The Super Mario Bros Movie stripped decades of lore to a near-archetypal plot and is the better for it.
Has Illumination stealthily become the most dependable major animation studio out there? Pixar has steadily been on a critical and commercial decline for years, DreamWorks is stuck in a rut of Trolls and Kung-Fu Pandas (the odd Puss in Boots: The Last Wish notwithstanding), and Disney has the creative ambition of Frozen 3, Toy Story 5, and Zootopia 2 ahead. Meanwhile, Illumination has done the seemingly impossible and made a Super Mario Bros movie that is not only pretty funny, but might actually be the best video game adaptation in terms of reflecting its source material.
The Super Mario Bros Movie begins by presenting Mario (the controversial choice of Chris Pratt) and Luigi (Charlie Day) as heavily-accented Brooklyn superheroes in which what turns out to be a cheesy commercial for their failing plumbing business. With admirable efficiency, the movie shows us that the brothers get pushed around by their former boss Spike (Sebastian Maniscalco voiced just one of many deep-cut Nintendo Easter Eggs), and dismissed by their father (longtime Mario voice actor Charles Martinet). Then they find themselves sucked into a mysterious green pipe and arrive in a new, fantastical world in the midst of a crisis.
Specifically, Bowser (Jack Black, who understood the assignment) is traveling on a floating war island of fire and bones, conquering kingdom after kingdom of this world in his quest to… marry Princess Peach (Ana Taylor-Joy)? The King of the Koopa’s motivations have always been both straightforward (be evil) and confusing (is he in love with Peach or what?), but The Super Mario Bros Movie decides to turn him into a secretly lovelorn brute whose main goal is to so impress the monarch of the Mushroom Kingdom via acts of supreme violence that she has no choice but to fall in love with him.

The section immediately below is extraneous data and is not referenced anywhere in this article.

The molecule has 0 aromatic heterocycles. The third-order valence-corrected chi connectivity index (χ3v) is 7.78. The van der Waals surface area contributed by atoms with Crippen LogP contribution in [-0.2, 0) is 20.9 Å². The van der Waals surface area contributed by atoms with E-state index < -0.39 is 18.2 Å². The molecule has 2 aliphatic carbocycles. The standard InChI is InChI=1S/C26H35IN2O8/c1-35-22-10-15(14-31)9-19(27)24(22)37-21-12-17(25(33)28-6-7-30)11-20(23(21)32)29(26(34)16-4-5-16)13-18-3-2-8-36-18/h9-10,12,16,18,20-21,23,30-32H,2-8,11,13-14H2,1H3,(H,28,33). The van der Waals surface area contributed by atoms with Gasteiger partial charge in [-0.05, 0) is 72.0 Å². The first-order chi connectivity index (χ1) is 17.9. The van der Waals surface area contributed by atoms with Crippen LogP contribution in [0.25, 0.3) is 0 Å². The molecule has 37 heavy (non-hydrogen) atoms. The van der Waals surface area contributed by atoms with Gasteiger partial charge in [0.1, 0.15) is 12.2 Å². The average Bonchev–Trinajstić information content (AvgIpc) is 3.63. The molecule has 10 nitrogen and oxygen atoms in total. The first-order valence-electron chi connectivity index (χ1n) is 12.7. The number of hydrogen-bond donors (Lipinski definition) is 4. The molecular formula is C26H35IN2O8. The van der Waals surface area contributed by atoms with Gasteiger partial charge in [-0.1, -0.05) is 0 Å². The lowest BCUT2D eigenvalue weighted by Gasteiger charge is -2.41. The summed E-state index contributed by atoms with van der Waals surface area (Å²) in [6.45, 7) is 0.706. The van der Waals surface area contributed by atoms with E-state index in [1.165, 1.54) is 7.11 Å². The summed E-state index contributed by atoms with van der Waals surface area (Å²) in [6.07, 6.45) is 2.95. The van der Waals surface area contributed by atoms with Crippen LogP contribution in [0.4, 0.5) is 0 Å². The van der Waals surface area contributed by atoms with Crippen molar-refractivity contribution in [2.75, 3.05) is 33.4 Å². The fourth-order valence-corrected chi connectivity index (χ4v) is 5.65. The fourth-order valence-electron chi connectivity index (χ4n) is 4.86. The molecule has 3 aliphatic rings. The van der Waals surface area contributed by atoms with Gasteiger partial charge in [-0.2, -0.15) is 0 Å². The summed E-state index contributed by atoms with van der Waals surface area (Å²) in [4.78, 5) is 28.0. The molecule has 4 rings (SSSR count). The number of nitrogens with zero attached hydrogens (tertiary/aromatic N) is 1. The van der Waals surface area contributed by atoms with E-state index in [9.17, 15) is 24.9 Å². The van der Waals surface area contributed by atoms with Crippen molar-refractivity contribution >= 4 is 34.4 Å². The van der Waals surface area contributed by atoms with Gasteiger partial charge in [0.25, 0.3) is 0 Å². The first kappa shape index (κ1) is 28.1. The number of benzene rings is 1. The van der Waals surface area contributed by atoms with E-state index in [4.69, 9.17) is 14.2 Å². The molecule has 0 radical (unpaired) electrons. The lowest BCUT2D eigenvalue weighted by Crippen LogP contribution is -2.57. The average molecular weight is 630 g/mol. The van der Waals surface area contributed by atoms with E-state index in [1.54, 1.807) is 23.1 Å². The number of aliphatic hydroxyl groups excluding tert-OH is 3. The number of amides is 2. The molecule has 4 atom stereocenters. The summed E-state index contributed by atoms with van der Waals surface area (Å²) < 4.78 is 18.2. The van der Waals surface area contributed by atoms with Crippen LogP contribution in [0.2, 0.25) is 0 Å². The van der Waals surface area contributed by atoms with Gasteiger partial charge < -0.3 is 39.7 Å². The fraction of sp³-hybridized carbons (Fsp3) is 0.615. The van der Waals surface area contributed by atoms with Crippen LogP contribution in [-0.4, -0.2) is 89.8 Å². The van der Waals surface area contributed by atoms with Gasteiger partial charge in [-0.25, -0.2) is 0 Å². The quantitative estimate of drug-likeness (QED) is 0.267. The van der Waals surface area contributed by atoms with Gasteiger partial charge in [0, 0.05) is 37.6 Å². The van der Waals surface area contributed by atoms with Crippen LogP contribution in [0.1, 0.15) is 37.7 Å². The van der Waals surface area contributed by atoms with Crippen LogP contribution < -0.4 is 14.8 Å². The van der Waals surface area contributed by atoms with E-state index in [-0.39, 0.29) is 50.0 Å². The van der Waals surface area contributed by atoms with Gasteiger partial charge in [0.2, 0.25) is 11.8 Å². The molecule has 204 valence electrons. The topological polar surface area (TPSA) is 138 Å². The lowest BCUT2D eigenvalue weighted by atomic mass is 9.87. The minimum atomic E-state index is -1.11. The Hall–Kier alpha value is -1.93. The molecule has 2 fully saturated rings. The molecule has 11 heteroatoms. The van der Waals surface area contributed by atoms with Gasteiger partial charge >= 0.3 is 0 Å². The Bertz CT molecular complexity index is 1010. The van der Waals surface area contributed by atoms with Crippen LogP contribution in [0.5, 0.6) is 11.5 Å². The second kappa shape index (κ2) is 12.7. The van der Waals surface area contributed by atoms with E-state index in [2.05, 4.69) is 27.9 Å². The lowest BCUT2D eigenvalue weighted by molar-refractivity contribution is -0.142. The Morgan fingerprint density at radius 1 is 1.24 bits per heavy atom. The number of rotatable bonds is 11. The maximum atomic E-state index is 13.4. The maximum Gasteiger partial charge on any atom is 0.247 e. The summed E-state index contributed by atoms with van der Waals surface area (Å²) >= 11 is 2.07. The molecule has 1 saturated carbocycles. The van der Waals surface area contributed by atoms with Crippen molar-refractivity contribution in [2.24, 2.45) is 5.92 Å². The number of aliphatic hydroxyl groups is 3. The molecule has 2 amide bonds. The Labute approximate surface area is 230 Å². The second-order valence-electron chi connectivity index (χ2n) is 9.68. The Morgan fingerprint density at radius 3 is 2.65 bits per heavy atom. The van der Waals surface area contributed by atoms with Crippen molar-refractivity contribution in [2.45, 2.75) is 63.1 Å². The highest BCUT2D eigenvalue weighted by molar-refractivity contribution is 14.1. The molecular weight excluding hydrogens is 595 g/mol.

Maybe more than any other feature film, The Super Mario Bros Movie accurately reflects the classic structure of a video game: start with your hero (Mario) who has a goal (rescue Luigi), goes from level to level defeating increasingly difficult enemies (Mushroom Kingdom to Kong Country to Rainbow Road to, uh, Brooklyn) and has to defeat a final boss (King Koopa Bowser himself). It might not be much of a plot, but you could do a lot worse when telling a story about the Mario brothers.
Directors Aaron Horvath and Michael Jelenic (best known for developing DC’s Teen Titans Go!) took the most direct route in adapting Super Mario Bros and it turns out to be the right one. When you have over 40 years of accumulated lore that positions Mario as either the opponent of giant apes, a puzzle-solving doctor, or a piece of paper, it’s best to keep things simple.
It is an inspired decision, because stripping down the plot of The Super Mario Bros Movie to a near-archetypal level allows for a ridiculous level of Nintendo references and surprisingly dark humor. Everything from references to Duck Hunt to a brief glimpse of a pack of Yoshis to Punch-Out to the “DK Rap” gets a moment in the sun here, which has to be a trade-off for some fans disappointed by the fact that Seth Rogen sounds too much like Seth Rogen.
Like many films targeted toward children but aware they need to appeal to the adults who brought them to the theaters, the humor in The Super Mario Bros Movie skews heavily to the satirical and surprisingly grim. A surprising amount of time is spent on the obscure star character Lumalee (Juliet Jelenic) who openly pines for the sweet release of death in a sweet, child-like voice, while scenes in which the always-cowardly Luigi is pursued by a rapidly growing horde of Dry Bones is surprisingly frightening. This is not a movie that you would think would get so dark that Bowser is openly threatening genocide, but here we all are in the pop culture of 2023.
Interestingly the single best sequence of The Super Mario Bros Movie has nothing to do with the lore of the game, but is a pre-Mushroom Kingdom scene in which the brothers find themselves battling an infuriated housedog while trying to fix a leaky sink. It has all the anarchic energy of a Three Stooges bit (as well as a delightful callback at the end of the movie) and not much to do with Nintendo at all. But it is a whole lot of fun, and that seems to be what the movie is going for.